• Aquatic Contamination: Histopathology Of Female Gametocytes in Barytelphusa cunicularis
    Authors: S. S. Sakhare and N. A. Kamble

    Abstract : Reproduction has vital role to maintain the biodiversity and ecobalance in nature. In present investigation major physico-chemical parameters like chloride, sodium, COD, TS, TDS and SS has induces histopathology of oocytes in crab Barytelphusa cunicularis. In which, ovary showed disturbed epithelial layer with degenerated oocytes. Vacuolization was appeared at the periphery of the oocyte cells due to high concentration of COD. In conclusion, physico-chemical parameters caused histopathology on developing oocytes under stressful conditions.

  • TiO2 as an Oxidant for Removal of Chemical Oxygen Demand from Sewage
    Authors: Narendra Toke, A. Oza, and S. T. Ingale

    Abstract : Photo-catalysis of wastewater using titanium dioxide is an advanced oxidation process (AOP) for environmental remediation. Advanced Oxidation Process can mineralize a wide range of organic compound and convert it into carbon dioxide, water and inorganic ions. Recently Advanced Oxidation Process is an emerging technology for the water purification. Advanced Oxidation Process uses different type of oxidants. Titaniumdioxide has been widely studied on lab scale for decontamination of drinking water. This paper deals with the problem of water contamination due to the sewage and also relates with the photo-catalysis of sewage using titanium dioxide as an oxidant. Photo-catalysis of sewage is mainly depending on the oxidation reduction reaction. For the removal of organic waste form the sewage oxidation reduction reaction is used and this reaction is accelerated using titanium dioxide as a strong oxidizing agent. Changes in different physical and chemical characteristics of sewage after application of Advanced Oxidation Process were observed using titanium dioxide as a strong oxidizing agent. The photo catalysis of sewage has been studied for removal COD reduction. The influence of TiO2 catalyst and pH on COD removal efficiency was recorded. Maximum COD removal of the sewage achieved was 78% after catalyst dosage of 0.25 g/50ml at alkaline pH 8 and at ambient temperature. Effective contact time is 50 minutes for 80% COD removal with optimum catalyst and pH. The photocatalytic degradation process using TiO2 as an irradiation source showed potential application for the COD removal of the sewage.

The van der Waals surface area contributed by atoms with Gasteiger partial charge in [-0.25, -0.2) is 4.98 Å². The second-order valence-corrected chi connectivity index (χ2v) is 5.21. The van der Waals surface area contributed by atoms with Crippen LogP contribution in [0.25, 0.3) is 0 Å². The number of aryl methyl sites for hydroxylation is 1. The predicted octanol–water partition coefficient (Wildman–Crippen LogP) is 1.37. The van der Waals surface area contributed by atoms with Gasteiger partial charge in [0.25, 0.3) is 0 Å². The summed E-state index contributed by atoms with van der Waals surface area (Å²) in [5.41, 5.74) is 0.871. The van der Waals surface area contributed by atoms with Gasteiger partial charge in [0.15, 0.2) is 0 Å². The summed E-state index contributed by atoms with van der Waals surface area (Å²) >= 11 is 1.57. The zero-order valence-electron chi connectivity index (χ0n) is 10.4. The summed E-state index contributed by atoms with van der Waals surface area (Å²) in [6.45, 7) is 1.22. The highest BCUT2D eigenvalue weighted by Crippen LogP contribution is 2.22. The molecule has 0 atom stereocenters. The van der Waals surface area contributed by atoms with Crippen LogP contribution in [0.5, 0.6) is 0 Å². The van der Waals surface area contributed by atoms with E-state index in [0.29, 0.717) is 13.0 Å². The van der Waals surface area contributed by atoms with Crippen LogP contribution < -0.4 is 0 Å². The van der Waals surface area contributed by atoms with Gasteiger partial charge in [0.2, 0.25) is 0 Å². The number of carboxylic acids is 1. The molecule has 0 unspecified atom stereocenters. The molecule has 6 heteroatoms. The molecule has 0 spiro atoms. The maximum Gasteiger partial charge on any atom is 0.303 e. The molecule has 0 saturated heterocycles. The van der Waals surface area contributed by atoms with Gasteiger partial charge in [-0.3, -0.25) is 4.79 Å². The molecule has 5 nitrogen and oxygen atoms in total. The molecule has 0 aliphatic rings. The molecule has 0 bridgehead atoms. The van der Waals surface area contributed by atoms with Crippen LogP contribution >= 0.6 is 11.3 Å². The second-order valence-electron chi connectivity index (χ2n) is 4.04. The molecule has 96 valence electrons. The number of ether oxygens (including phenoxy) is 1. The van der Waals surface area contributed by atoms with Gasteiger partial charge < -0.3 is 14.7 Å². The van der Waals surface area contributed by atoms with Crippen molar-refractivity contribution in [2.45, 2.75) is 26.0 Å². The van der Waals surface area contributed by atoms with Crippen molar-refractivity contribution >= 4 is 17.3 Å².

• Denitrification of Wastewater Using Sludge and Methanol as a Carbon Source
    Authors: Dholam Sujit S., Attarde S. B., Wagh N. D. and Ingale S. T.

    Abstract : External carbon sources can enhance denitrification rates and thus improve nitrogen removal in wastewater treatment plants. When external carbon sources are added, no severe effect could be observed from an operational point of view. Denitrification is a process in which the oxidized nitrogen substances, i.e. nitrates and nitrites are reduced to nitrogen gas, such as N2O and N2, when a proton donor (energy source) is available. Nitrogen in groundwater results from human excreta, ground garbage and industrial effluents, particularly from food processing plants. The addition of external carbon source helps in increasing denitrification rates and enhances the nitrogen removal. In most biological denitrification systems, the nitrate polluted wastewater (e.g. domestic sewage) contains sufficient carbon source to provide the energy source for the conversion of nitrate to nitrogen gas by the denitrifying bacteria. The groundwater, in which the nitrate contents may be as high as 100 mg/L with low dissolved carbon content, an additional proton acceptor is required. This project work discusses the successful implementation of methanol as carbon sources for Wastewater Treatment Facility utilizing upflow deep bed continuous filter. This work will describe the methodology employed to implement methanol carbon sources, the modifications required to utilize methanol carbon sources in deep bed filter technologies.